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No. 10 USC beats Georgia Tech at Colangelo Classic, improves to 12-0

USC's Chevez Goodwin dunks against Georgia Tech at the Jerry Colangelo Classic in Phoenix.
USC’s Chevez Goodwin, who had 13 points and eight rebounds, dunks against Georgia Tech on Saturday at the Colangelo Classic.
(Ross D. Franklin / Associated Press)

USC passed up shots early, took a few bad ones, threw weak passes that Georgia Tech’s players easily picked off.

Once the Trojans became more aggressive, the Yellow Jackets couldn’t stop them.

Boogie Ellis scored 16 points, Drew Peterson added 14, and No. 10 USC overcame a shaky start to beat Georgia Tech 67-53 on Saturday in the Colangelo Classic.

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“Our players just have to keep shooting,” USC coach Andy Enfield said. “We were hesitant early in the game, turned down some open shots to drive it, then we were hesitant with our passing. Once we were more aggressive and flowed into a good offensive rhythm, I thought we played really well.”

The Trojans (12-0) needed some time to solve Georgia Tech’s aggressive zone, relying on their defense early before pulling away from the Yellow Jackets. USC went on a big run to lead by nine at halftime and kept making shots in the second to remain undefeated.

USC men’s basketball coach Andy Enfield, after leading the Trojans to the NCAA tournament’s Elite Eight, gets a three-year contract extension.

Ellis was the ringleader, hitting seven of 14 shots and grabbing seven rebounds after scoring 19 points the four previous games combined.

“It was just realizing I can’t rely on my jump shot so much,” Ellis said. “Just taking what the defense is giving me. I feel like the last few games, I haven’t really been getting inside the paint.”

Georgia Tech (5-5) has labored through a gantlet of tough games, losing to Wisconsin, North Carolina and No. 19 Louisiana State before arriving in the desert. The Yellow Jackets’ biggest issue has been scoring — 207th in Division I — and it continued against the long, athletic Trojans.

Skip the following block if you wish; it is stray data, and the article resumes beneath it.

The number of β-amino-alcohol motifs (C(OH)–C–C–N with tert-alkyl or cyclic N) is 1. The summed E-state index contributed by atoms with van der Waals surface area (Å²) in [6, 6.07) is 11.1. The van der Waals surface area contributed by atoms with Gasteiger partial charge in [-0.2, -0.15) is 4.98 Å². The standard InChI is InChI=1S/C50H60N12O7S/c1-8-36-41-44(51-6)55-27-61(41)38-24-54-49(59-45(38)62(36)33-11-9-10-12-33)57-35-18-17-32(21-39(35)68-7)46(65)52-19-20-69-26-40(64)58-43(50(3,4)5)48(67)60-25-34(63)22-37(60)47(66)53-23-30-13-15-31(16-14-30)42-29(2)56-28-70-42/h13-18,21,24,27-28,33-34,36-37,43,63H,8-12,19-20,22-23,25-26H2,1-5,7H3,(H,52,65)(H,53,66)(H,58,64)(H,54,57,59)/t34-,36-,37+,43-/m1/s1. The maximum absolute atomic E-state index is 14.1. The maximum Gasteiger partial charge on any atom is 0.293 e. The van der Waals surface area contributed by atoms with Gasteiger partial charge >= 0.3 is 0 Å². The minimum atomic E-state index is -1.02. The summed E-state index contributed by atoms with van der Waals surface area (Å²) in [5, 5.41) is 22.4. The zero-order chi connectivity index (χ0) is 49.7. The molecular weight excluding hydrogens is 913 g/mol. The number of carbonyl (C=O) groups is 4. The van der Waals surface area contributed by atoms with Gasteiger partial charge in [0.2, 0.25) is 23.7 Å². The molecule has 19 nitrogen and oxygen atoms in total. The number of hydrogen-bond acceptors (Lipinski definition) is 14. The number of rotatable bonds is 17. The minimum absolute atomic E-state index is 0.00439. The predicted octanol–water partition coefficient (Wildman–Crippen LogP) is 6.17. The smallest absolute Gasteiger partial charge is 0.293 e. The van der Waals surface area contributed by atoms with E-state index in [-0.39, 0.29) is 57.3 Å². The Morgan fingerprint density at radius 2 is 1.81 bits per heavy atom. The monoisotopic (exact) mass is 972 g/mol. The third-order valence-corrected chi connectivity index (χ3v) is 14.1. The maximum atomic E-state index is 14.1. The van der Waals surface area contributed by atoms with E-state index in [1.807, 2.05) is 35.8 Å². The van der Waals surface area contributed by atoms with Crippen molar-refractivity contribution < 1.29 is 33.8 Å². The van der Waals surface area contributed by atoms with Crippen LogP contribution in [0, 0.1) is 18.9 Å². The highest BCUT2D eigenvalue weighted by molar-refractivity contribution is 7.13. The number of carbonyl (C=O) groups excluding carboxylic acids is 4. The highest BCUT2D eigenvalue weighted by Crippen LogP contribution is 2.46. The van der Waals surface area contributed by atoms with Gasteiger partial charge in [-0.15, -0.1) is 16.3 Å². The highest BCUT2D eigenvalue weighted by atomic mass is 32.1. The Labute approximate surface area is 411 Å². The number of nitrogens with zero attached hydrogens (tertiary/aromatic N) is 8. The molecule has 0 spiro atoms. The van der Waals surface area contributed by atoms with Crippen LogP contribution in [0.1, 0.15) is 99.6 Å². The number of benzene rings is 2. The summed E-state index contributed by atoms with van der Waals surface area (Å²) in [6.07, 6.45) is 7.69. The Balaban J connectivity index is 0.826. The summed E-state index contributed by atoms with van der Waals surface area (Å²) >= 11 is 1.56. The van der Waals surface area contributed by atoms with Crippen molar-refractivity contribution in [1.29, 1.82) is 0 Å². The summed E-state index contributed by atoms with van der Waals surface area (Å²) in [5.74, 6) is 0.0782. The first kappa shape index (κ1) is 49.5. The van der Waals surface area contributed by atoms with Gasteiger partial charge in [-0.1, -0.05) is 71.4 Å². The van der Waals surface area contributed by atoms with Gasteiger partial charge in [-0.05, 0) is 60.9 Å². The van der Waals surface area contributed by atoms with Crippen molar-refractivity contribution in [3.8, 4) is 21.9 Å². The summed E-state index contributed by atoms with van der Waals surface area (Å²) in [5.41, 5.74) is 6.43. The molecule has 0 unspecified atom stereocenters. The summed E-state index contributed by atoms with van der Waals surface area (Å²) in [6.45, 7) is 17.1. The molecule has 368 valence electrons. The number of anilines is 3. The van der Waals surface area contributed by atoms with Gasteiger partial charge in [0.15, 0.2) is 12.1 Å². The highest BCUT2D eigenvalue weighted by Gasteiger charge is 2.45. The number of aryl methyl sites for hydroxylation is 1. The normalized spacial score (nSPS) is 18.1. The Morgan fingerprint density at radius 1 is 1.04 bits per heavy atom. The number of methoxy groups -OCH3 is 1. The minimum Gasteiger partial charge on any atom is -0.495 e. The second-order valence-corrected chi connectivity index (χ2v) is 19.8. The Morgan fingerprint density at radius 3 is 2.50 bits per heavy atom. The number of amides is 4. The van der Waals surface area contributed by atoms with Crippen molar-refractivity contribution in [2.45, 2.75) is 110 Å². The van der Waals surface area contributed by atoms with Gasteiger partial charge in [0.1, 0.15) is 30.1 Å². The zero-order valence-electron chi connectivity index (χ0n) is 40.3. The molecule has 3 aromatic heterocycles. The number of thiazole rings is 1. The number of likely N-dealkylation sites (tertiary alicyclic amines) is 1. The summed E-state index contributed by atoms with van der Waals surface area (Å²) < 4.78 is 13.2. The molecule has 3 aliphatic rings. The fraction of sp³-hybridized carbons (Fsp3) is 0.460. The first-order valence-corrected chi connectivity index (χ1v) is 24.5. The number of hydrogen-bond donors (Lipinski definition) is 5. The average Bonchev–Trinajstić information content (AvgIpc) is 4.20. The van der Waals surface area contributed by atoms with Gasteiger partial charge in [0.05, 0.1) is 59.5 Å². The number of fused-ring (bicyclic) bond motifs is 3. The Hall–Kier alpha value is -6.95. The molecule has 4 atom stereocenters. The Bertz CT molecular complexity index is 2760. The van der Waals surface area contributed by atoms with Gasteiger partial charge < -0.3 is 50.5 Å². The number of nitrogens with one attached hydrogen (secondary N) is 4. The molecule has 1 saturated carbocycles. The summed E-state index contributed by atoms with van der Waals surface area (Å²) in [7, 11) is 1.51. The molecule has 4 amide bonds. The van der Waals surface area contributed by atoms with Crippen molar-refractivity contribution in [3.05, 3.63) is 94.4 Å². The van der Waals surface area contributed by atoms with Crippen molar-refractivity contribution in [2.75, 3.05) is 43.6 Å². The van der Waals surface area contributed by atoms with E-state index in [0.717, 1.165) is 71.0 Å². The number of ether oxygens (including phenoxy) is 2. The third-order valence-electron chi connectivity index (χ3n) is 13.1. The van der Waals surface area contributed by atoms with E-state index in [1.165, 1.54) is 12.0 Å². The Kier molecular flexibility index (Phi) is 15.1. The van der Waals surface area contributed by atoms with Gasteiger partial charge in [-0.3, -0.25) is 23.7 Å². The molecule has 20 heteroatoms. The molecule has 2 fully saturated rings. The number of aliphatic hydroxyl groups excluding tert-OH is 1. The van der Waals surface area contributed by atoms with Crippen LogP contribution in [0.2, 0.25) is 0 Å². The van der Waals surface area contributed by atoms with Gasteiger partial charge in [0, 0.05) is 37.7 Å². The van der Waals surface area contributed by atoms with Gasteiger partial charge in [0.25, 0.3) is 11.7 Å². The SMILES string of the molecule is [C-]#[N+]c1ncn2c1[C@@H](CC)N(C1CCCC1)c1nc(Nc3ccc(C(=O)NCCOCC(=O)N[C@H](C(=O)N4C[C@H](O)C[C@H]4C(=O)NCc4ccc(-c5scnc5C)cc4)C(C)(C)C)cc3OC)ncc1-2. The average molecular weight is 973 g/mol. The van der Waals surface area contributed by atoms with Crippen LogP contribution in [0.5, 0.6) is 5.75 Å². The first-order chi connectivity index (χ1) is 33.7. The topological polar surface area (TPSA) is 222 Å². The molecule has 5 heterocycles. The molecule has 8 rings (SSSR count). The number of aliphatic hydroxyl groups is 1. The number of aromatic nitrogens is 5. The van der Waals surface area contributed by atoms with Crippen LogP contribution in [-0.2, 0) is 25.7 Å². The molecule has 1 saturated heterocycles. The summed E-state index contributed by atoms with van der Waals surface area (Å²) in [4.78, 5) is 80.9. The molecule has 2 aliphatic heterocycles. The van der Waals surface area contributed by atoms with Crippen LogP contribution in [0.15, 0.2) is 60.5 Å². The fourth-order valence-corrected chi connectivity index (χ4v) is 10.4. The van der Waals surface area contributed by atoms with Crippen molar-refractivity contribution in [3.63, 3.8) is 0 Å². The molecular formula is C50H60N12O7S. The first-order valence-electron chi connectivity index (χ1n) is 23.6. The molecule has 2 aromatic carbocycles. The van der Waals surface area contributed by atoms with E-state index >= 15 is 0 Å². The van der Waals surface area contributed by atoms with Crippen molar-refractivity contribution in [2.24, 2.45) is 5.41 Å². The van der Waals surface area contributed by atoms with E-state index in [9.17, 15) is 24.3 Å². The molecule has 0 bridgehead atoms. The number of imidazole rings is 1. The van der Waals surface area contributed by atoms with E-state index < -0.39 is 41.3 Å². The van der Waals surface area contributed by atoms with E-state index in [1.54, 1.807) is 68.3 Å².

Georgia Tech had some good moments in the first half but finished 33% from the field and five for 19 from beyond the three-point arc.

Michael Devoe led the Yellow Jackets with 25 points.

“At some point, we’ve got to put the ball in the basket. That’s kind of been a thing with us,” Georgia Tech coach Josh Pastner said. “We were better on turnovers, but we’ve got to score. We had some really good looks today. Unfortunately, they didn’t fall.”

USC's Boogie Ellis (0) battles Georgia Tech's Khalid Moore (12) for a loose ball as the Trojans' Ethan Anderson looks on.
USC’s Boogie Ellis (0), who had a team-best 16 points, battles Georgia Tech’s Khalid Moore (12) for a loose ball as the Trojans’ Ethan Anderson (20) looks on Saturday.
(Norm Hall / Getty Images)

The Trojans have shown no letdown in their follow-up to last year’s Elite Eight run, locking down teams while dominating in the paint.

USC held its first 10 opponents to 61.4 points per game and 35% shooting, including 27% from three-point territory.

The Trojans were at it again but had all kinds of problems with Georgia Tech’s zone early, missing 12 of their first 14 shots — one for six from three-point range — with four turnovers in the first seven minutes.

Then something clicked.

Working the ball better around Georgia Tech’s zone, USC hit five three-pointers and got into the lane for a couple of close-range shots during a 23-4 run to go up 33-18.

The Yellow Jackets had their own offensive problems. They had an early 9-0 run and scored the final six points of the first half but shot 10 for 30 to trail 33-24.

The trend continued in the second half.

Georgia Tech missed 11 of its first 15 shot attempts while USC went nine for 13 to stretch the lead to 53-37.

The Yellow Jackets’ defense triggered a 10-0 run — USC went scoreless for nearly five minutes — to pull within six, but Peterson hit a three-pointer and USC closed it out to send Georgia Tech to its fourth straight loss.

“It’s frustrating to go on this losing streak we have going on,” Devoe said. “But it’s basketball. There’s highs and lows in it, but we’ve got to stay together as a team and get better.”

Lincoln Riley has raided SoCal for football players before for Oklahoma but says most of these players would rather stay local and play for USC.

Former Trojans

USC got to see two familiar faces on the opposing bench.

Georgia Tech guards Jordan Usher and Kyle Sturdivant both transferred from USC and helped lead the Yellow Jackets to the NCAA tournament last season for the first time in a decade.

The Trojans were happy to see their former teammates but also didn’t want them to leave the desert with a win.

Usher finished with 11 points, and Sturdivant had five.

“I give Jordan and Kyle a lot of credit. They’ve improved,” Enfield said. “Georgia Tech won the ACC tournament and went to the NCAA tournament, and those guys are a big part of what they’re doing. It’s great to see their success in their hometown of Atlanta.”

Up next

Georgia Tech hosts Georgia State on Tuesday. USC plays Oklahoma State in the Compete 4 Cause Classic in Oklahoma City on Tuesday.


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